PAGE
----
Moscow Mills Manufacturing and Foster-Miller, Inc. of Waltham, Mass., have announced a new non-lethal system for stopping small boats such as those used by pirates, drug traffickers and terrorists. The companies are working in conjunction with the Pentagon's Joint Non-Lethal Weapons Directorate program in Quantico, Va. and the U.S. Coast Guard to move the project into even more widespread usage.
The system, dubbed "Boat Trap" uses ballistic nets dropped from aircraft to ensnare and stop small boats without using lethal force. The Boat Trap has been extensively tested in both U.S. waters and in the Caribbean. It is currently being deployed on a limited basis by U.S. government agencies.
"The Boat Trap has been designed specifically to stop small boats in crowded areas," said Anderson Leveille, founder of Moscow Mills Manufacturing. "These small, often high-speed craft, whether operated by pirates, terrorists or drug smugglers, are a constant threat. Because these small boats tend to operate close to shore and in populated areas, use of lethal force is often not an option. Using the boat trap's ballistic net technologies, these threats craft can be stopped and the crews captured before they take over a ship or cause a terrorist incident."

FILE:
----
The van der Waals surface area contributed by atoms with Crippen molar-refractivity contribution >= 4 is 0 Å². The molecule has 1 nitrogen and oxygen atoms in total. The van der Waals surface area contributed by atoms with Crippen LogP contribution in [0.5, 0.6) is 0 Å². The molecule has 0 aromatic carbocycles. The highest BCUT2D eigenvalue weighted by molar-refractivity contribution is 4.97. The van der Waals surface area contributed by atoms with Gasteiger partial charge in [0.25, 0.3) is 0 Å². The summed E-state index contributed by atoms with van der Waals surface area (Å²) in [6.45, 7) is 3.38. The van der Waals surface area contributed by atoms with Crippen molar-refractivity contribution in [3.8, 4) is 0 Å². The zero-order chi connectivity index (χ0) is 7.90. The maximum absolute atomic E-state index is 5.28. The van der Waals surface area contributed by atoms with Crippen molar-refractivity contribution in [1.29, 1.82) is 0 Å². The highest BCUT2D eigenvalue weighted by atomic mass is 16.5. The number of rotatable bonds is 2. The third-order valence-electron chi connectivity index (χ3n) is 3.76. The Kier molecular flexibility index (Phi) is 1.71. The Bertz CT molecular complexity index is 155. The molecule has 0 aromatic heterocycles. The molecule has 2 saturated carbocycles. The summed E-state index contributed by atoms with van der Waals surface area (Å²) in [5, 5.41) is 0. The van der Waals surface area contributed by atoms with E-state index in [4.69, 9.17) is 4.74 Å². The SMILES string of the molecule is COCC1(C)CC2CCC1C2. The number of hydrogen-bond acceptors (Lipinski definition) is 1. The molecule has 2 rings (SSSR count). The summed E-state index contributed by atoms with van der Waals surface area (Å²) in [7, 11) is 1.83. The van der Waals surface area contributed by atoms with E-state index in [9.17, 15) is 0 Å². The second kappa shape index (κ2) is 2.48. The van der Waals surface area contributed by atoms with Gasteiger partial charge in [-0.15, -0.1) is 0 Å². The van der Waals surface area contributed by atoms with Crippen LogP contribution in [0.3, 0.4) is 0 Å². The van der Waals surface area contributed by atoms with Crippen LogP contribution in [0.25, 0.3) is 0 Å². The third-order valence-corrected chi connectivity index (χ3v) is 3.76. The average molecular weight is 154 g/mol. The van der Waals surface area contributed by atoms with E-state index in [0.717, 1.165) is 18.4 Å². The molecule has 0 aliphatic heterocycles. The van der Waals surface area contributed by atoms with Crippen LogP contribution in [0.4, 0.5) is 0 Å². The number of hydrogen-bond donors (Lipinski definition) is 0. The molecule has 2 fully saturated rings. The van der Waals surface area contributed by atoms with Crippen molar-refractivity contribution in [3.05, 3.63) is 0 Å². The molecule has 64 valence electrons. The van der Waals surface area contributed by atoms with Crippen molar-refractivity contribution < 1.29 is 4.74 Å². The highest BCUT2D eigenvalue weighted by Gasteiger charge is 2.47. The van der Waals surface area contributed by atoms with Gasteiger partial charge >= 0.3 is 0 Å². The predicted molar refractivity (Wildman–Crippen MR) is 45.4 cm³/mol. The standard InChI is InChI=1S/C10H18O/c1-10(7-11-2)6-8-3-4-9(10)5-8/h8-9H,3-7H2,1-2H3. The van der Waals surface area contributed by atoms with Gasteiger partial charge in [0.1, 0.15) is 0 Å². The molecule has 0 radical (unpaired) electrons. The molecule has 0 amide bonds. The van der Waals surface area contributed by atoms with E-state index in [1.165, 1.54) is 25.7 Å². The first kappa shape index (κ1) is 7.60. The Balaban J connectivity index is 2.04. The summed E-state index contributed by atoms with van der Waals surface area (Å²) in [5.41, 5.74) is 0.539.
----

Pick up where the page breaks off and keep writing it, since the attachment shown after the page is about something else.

The Boat Trap program originated through the Pentagon's Joint Non-Lethal Weapon's Directorate in Quantico, Virginia and has been supported by the U.S. Coast Guard. The JNLWD has the mission to develop non-lethal responses to combat operations, terrorism and related threats such as piracy. Both the US Coast Guard and JNLWD have been leaders in developing capabilities such as the Boat Trap which are vital to protecting against piracy, terrorism, drug smuggling and human trafficking.
The Boat Trap uses a non-lethal ballistic net deployed from a helicopter into the path of a threatening boat. The net-based system ensnares the propellers of a target speedboat, disabling the craft, preventing forward progress. The nets, which are opened by weights propelled from central charge blocks, foul the propellers, rudders and steering gear of boats, stopping them at a safe distance from potential targets.
By using the Boat Trap, defense and law-enforcement personnel will have another option that can help avoid the need to use guns or other lethal weapons in crowded harbors where stray bullets pose a threat to bystanders and non-combatants. In areas such as the Gulf of Aden where it is easy to mistake pirates for innocent fishermen or merchant traffic, the Boat Trap provides another option for securing ships.
The Boat Trap was developed in response to the attack on the USS Cole, in Yemen and is applicable anywhere small craft pose a threat or need to be stopped for interdiction purposes such as drug smuggling, piracy or human trafficking.
The current version is designed for deployment from helicopters, but new versions are in development that can be launched directly from ships or from harbor installations. The boat trap uses proprietary ballistic net technology developed by QinetiQ's Foster Miller unit in Waltham, Mass.